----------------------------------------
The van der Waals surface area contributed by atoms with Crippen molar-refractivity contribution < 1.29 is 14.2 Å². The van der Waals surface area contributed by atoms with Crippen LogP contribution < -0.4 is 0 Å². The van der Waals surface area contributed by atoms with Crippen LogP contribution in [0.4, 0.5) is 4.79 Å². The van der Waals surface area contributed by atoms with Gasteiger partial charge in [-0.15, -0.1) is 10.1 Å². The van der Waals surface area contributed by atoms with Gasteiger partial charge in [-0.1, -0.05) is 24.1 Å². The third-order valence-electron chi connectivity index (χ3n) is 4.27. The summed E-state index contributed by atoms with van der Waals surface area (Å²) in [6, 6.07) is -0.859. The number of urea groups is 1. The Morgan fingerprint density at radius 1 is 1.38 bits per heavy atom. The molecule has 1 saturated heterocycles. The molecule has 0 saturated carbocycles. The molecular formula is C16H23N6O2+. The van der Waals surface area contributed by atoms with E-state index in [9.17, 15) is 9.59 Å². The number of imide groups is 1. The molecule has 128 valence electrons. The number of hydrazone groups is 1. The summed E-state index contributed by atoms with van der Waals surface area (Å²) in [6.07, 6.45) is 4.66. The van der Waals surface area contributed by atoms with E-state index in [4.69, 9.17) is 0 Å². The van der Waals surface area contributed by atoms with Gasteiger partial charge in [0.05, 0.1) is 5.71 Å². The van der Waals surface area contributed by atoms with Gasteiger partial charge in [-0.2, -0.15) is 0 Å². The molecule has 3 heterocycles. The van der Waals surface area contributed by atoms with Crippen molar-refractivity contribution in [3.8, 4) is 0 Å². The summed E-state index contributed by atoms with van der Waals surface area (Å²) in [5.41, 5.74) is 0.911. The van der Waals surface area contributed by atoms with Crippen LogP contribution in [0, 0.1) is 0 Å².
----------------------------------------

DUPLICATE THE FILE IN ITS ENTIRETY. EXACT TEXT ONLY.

The van der Waals surface area contributed by atoms with Crippen molar-refractivity contribution < 1.29 is 14.2 Å². The van der Waals surface area contributed by atoms with Crippen LogP contribution < -0.4 is 0 Å². The van der Waals surface area contributed by atoms with Crippen LogP contribution in [0.4, 0.5) is 4.79 Å². The van der Waals surface area contributed by atoms with Gasteiger partial charge in [-0.15, -0.1) is 10.1 Å². The van der Waals surface area contributed by atoms with Gasteiger partial charge in [-0.1, -0.05) is 24.1 Å². The third-order valence-electron chi connectivity index (χ3n) is 4.27. The summed E-state index contributed by atoms with van der Waals surface area (Å²) in [6, 6.07) is -0.859. The number of urea groups is 1. The Morgan fingerprint density at radius 1 is 1.38 bits per heavy atom. The molecule has 1 saturated heterocycles. The molecule has 0 saturated carbocycles. The molecular formula is C16H23N6O2+. The van der Waals surface area contributed by atoms with E-state index in [9.17, 15) is 9.59 Å². The number of imide groups is 1. The molecule has 128 valence electrons. The number of hydrazone groups is 1. The summed E-state index contributed by atoms with van der Waals surface area (Å²) in [6.07, 6.45) is 4.66. The van der Waals surface area contributed by atoms with E-state index in [4.69, 9.17) is 0 Å². The van der Waals surface area contributed by atoms with Gasteiger partial charge in [0.05, 0.1) is 5.71 Å². The van der Waals surface area contributed by atoms with Gasteiger partial charge in [-0.2, -0.15) is 0 Å². The molecule has 3 heterocycles. The van der Waals surface area contributed by atoms with Crippen molar-refractivity contribution in [3.8, 4) is 0 Å². The summed E-state index contributed by atoms with van der Waals surface area (Å²) in [5.41, 5.74) is 0.911. The van der Waals surface area contributed by atoms with Crippen LogP contribution in [0, 0.1) is 0 Å².